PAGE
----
Federal Acquisition Computer Network (FACNET) and Simplified Acquisition Procedures. Under FASA, Federal agencies are required to establish an electronic buying system. Considerable effort has been devoted to this project, known as FACNET. Design of the system has proceeded slowly because of the huge scope of the Federal acquisitions programs and the number of agencies and interest groups involved. While some implementing FAR changes were issued in July, 1995, many issues remain, and even the basic architecture of the system had not been established as late as November 1995. Because FASA linked authority to use the new $100,000 simplified acquisition threshold to implementation of FACNET, full introduction of the two on a government-wide basis is proving difficult. In July 1995 as an interim measure toward use of the full $100,000 small purchase threshold, FAR Part 13 authorized agencies to use simplified procedures for purchases up to $50,000. One benefit of the simplified procedures is shortened lead time. Research has shown that purchases within the threshold require an average of 26 days. Negotiated purchases above the threshold have an average lead time of 210 days.

Creating a FACNET system architecture adequate to protect data security, prevent fraud, enable verification of transaction receipt, and minimize the need for system changes is only part of the system's start-up challenge. Other elements include software development, communications connectivity, network management, data repository management, a system of registration for supply sources, and clarification regarding services and prices.(7) Interestingly, adoption of EDI by federal agencies has been called "incredibly simple."(8)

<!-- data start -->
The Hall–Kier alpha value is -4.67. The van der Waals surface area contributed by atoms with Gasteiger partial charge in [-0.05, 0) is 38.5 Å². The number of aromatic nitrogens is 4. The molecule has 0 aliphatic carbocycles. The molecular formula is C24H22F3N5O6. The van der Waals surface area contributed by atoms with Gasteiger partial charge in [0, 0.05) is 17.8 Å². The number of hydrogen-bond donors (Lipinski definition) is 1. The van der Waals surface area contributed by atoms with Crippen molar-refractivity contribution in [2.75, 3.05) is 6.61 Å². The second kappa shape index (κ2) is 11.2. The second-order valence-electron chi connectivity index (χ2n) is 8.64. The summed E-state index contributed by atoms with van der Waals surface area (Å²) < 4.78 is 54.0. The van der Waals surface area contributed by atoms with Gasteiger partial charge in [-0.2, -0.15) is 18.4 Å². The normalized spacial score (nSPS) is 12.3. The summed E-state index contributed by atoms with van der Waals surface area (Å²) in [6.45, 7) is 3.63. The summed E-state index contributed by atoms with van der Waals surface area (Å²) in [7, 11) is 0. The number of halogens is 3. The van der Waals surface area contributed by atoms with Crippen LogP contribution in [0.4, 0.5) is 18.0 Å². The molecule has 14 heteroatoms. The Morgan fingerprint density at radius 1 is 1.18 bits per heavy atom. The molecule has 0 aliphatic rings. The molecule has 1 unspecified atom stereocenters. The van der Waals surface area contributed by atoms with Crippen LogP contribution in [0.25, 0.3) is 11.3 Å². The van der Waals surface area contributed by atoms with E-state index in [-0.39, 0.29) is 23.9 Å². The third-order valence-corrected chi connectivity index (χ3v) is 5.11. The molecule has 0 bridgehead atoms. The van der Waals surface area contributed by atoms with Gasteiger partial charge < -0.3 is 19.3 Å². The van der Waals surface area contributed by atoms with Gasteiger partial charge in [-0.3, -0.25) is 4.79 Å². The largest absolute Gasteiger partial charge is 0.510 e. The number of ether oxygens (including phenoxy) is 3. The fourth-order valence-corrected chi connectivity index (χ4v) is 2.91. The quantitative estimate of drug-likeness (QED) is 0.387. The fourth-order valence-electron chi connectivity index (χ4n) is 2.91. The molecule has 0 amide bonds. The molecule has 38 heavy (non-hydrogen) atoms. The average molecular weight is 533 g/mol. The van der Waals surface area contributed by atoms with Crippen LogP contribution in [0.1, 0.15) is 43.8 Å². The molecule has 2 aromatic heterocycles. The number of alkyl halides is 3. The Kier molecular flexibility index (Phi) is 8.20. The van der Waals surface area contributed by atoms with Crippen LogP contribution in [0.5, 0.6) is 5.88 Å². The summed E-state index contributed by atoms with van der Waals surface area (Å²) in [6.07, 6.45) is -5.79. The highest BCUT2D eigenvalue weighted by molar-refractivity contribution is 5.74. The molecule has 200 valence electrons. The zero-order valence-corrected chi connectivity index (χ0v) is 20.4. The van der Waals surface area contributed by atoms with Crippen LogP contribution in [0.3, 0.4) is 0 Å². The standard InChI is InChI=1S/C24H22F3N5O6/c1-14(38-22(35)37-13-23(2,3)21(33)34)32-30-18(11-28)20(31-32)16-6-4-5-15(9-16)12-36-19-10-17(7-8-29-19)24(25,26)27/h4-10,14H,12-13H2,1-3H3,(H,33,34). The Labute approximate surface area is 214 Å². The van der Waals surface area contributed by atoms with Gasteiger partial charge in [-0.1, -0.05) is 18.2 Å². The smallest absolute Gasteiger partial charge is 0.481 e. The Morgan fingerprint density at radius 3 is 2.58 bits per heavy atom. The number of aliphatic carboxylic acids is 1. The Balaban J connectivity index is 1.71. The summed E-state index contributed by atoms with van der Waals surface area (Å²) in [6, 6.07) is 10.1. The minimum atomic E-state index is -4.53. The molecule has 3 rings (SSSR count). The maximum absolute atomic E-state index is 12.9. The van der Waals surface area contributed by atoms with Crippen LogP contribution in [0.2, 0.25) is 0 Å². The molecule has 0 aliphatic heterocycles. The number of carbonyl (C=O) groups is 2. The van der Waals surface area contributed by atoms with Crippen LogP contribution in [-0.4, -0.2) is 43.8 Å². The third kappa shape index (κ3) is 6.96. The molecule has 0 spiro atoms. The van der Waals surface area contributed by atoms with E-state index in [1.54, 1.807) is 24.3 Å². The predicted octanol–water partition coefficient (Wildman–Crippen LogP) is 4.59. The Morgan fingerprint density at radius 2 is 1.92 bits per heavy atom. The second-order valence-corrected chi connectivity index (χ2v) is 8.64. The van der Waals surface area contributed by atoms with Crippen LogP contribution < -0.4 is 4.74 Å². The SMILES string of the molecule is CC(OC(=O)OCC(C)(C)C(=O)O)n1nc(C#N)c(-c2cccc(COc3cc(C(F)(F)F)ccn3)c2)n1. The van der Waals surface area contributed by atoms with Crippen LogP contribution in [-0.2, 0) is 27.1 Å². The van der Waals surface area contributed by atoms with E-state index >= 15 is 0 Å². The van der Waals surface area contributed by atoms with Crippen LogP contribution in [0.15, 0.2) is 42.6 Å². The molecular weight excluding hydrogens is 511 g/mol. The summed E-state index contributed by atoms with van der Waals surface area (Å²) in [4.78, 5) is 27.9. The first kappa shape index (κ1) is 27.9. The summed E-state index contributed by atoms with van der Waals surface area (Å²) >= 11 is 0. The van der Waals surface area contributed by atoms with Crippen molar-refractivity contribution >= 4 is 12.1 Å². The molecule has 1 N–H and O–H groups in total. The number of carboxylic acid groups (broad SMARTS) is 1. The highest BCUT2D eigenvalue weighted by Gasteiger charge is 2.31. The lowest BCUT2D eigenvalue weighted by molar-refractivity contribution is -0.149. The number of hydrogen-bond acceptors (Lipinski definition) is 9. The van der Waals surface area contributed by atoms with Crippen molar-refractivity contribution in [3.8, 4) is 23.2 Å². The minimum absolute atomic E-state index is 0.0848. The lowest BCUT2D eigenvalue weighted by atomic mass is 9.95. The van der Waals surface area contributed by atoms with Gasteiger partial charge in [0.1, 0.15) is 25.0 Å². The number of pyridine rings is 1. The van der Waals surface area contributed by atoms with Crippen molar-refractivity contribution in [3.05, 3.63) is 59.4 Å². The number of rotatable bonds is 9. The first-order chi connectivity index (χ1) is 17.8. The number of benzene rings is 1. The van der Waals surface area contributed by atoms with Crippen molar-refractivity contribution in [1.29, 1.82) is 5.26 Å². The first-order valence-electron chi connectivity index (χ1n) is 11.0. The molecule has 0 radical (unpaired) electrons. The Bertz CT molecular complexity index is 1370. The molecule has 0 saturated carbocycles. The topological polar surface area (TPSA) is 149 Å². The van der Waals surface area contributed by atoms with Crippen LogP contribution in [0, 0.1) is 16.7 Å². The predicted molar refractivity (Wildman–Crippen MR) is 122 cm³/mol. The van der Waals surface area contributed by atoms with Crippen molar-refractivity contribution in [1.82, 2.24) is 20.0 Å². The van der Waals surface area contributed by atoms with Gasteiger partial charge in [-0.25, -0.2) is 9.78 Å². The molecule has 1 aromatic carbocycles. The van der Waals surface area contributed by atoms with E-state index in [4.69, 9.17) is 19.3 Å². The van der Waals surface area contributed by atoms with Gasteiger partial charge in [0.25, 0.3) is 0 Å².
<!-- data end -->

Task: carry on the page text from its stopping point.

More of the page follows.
Contract Financing. FASA opened the door to creating a system of financing for procurement of commercial items. This is now covered in FAR Part 32.2 and enables use of installment payments as well as other forms of commercial item financing. The rules for noncommercial contract financing have also been altered to encourage performance-based financing in place of cost-based payments. The initial regulatory implementation in this area encountered adverse public comments because it appeared to create procedural barriers to such financing. The comments resulted in new rules concerning the subject issued in July 1995.9 Significant reduction of bureaucratic procedures associated with financing were established. The objective appears to be to make government a more flexible and desirable customer.